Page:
The start of the New Year is often the perfect time to turn a new page in your life, which is why so many people make New Year's resolutions. Unfortunately, as the new year fans the flame of change, there will soon be only embers of resolve as months pass. So, why do our resolutions fail?
Researchers have looked at success rates of peoples' resolutions: the first two weeks usually go along beautifully, but by February, people are backsliding and by the following December, most people are back where they started, often even further behind.
People make resolutions as a way of motivating themselves. However, if people aren't ready to change their habits, particularly bad habits, that can account for the high failure rate that is associated with resolutions as time passes. The success rate of resolutions also diminish due to unrealistic goals and expectations that are out of alignment with a person’s internal view of themselves. They may think that if they lose weight, reduce debts, or exercise more, their entire life will change. Unfortunately, when it doesn't many people get discouraged and revert to old behaviors.
It turns out, that the best way to keep a resolution may be to practice the skills and thought-processes needed to employ before trying. That’s the unavoidable conclusion of a study in the Journal of Consulting and Clinical Psychology, which showed that women who spent eight weeks practicing weight maintenance before starting their diets lost the same amount of weight as women who simply started dieting first.
What is more important, though, the so-called “Maintenance First” dieters were far more successful at keeping their weight off over the course of year, gaining only three pounds on average versus seven pounds for “Weight Loss First” dieters. In particular, the study was designed so that half the participants learned a set of what the researchers call “stability skills,” a toolkit of habits and behaviors. These included climbing on the scale daily so they could experience the natural fluctuations of body weight (the better to deal with disappointment), searching out low-fat or low-calorie foods that taste as good as high-fat or high-calorie options; treating themselves every once in a while to small amounts of tasty high-fat or high-calorie foods; purposefully losing a few pounds before a vacation or major holiday to minimize their effects; and eating a little more when reaching the lower limit of the personalized 5-pound range.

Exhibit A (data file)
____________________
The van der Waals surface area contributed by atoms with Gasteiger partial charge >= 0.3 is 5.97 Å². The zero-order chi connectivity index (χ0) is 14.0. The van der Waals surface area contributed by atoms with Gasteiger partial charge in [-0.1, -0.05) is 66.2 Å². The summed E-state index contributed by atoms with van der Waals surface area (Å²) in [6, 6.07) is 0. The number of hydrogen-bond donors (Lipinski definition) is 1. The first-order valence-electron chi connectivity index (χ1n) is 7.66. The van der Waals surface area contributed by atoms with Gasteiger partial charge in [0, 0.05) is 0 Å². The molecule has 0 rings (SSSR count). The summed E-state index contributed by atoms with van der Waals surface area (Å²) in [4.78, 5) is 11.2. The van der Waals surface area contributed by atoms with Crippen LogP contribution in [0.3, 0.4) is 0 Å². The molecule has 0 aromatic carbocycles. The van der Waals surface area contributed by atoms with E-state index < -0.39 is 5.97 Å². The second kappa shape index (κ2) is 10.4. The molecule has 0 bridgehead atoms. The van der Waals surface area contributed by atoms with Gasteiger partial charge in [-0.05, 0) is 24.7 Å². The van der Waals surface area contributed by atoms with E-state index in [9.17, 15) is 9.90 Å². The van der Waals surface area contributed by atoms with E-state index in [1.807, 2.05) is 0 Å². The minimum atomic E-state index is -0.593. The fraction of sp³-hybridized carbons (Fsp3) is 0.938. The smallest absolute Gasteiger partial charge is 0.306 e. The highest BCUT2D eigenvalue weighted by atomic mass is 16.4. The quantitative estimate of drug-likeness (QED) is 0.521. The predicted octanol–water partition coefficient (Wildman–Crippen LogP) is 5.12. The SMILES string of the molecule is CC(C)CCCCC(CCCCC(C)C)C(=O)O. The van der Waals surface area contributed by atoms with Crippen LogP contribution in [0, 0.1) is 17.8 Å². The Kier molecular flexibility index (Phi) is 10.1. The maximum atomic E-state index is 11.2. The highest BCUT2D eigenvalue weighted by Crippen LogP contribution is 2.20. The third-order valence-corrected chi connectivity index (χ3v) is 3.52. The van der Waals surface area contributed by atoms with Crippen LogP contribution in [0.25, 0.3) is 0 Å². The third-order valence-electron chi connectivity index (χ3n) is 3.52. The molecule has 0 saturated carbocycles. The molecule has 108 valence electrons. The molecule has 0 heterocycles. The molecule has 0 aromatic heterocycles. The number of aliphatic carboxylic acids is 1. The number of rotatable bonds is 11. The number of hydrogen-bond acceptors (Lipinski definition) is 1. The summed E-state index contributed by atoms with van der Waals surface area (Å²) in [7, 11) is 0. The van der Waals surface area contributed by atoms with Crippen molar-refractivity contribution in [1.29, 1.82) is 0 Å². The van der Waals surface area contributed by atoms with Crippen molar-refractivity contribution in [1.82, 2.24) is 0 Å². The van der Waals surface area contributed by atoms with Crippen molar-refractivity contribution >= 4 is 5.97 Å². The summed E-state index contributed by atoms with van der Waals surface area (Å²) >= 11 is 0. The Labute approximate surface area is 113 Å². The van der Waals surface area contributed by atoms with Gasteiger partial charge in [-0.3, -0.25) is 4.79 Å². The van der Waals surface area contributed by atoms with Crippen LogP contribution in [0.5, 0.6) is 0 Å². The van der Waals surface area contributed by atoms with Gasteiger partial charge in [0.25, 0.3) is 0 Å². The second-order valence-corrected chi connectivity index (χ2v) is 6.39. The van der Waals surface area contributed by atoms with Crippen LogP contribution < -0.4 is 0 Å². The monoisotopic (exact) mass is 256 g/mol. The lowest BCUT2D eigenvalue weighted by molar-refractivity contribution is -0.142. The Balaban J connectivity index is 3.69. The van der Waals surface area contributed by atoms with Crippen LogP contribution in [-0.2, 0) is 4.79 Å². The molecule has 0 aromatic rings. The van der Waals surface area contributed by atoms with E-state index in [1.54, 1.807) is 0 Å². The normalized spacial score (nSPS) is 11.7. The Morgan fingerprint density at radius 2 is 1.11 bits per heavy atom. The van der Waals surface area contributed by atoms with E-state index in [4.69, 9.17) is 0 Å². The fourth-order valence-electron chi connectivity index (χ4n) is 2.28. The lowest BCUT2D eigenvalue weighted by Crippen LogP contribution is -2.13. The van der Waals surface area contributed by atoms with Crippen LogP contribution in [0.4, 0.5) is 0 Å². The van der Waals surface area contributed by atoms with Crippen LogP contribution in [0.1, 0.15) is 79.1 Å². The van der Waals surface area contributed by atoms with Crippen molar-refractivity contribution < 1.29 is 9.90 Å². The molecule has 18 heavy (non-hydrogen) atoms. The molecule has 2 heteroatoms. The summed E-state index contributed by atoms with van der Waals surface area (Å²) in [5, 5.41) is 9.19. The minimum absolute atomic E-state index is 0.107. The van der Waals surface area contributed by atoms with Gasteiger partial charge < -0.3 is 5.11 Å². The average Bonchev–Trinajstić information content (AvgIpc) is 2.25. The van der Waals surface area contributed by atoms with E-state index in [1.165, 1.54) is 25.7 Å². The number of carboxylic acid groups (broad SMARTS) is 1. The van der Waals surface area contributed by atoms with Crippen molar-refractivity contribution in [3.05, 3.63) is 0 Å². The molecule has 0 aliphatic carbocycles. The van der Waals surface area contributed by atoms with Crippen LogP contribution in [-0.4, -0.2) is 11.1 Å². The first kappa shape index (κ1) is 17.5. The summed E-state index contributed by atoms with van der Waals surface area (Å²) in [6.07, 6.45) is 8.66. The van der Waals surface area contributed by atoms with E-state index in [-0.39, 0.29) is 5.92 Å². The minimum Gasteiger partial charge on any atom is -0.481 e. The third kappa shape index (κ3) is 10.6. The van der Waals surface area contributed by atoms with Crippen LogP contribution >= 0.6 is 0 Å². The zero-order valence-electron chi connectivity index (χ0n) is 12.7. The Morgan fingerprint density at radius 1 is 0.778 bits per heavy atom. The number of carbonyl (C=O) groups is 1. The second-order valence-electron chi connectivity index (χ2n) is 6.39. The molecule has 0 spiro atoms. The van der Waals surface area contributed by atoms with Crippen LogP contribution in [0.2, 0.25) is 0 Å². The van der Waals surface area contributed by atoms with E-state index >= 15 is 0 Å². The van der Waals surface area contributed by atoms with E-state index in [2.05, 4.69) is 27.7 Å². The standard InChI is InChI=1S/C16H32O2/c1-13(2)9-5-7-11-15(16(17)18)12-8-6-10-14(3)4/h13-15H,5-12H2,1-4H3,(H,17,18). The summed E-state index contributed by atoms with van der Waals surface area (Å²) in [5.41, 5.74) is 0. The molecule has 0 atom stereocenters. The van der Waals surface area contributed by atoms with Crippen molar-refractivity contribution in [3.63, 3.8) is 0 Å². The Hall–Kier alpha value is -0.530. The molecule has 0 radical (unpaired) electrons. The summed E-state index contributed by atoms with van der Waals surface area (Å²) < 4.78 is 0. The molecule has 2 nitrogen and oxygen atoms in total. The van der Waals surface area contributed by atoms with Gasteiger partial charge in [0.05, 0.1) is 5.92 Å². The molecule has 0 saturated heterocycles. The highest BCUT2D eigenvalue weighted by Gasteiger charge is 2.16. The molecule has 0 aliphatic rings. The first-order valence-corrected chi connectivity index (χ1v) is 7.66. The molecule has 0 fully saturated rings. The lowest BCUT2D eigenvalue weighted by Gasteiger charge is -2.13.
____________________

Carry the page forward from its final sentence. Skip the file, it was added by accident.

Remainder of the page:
In other words, rather than starting to diet immediately—which invariably requires a difficult combination of behavior changes, deprivations, focus and willpower—the Maintenance First dieters tackled all four challenges without the added burden of having to lose weight. They got good at the daily business of dieting before they tried to lose weight. That resulted in a greater ability down the line to keep their lost pounds from returning.
How to make your resolution last longer than 2 weeks:
- Focus on one simple and concrete resolution, rather several.
- Set realistic, specific goals. Losing weight is not a specific goal. Losing 10 pounds in 50 days is a better goal.
- Take small steps. Many people quit because the goal is too big.
- Have an accountability partner.
- Celebrate your success between milestones. Don't wait the goal to be finally completed.
- Focus your thinking on new behaviors You have to create new neural pathways in your brain to change habits.
- Focus on the present. What can you do right now?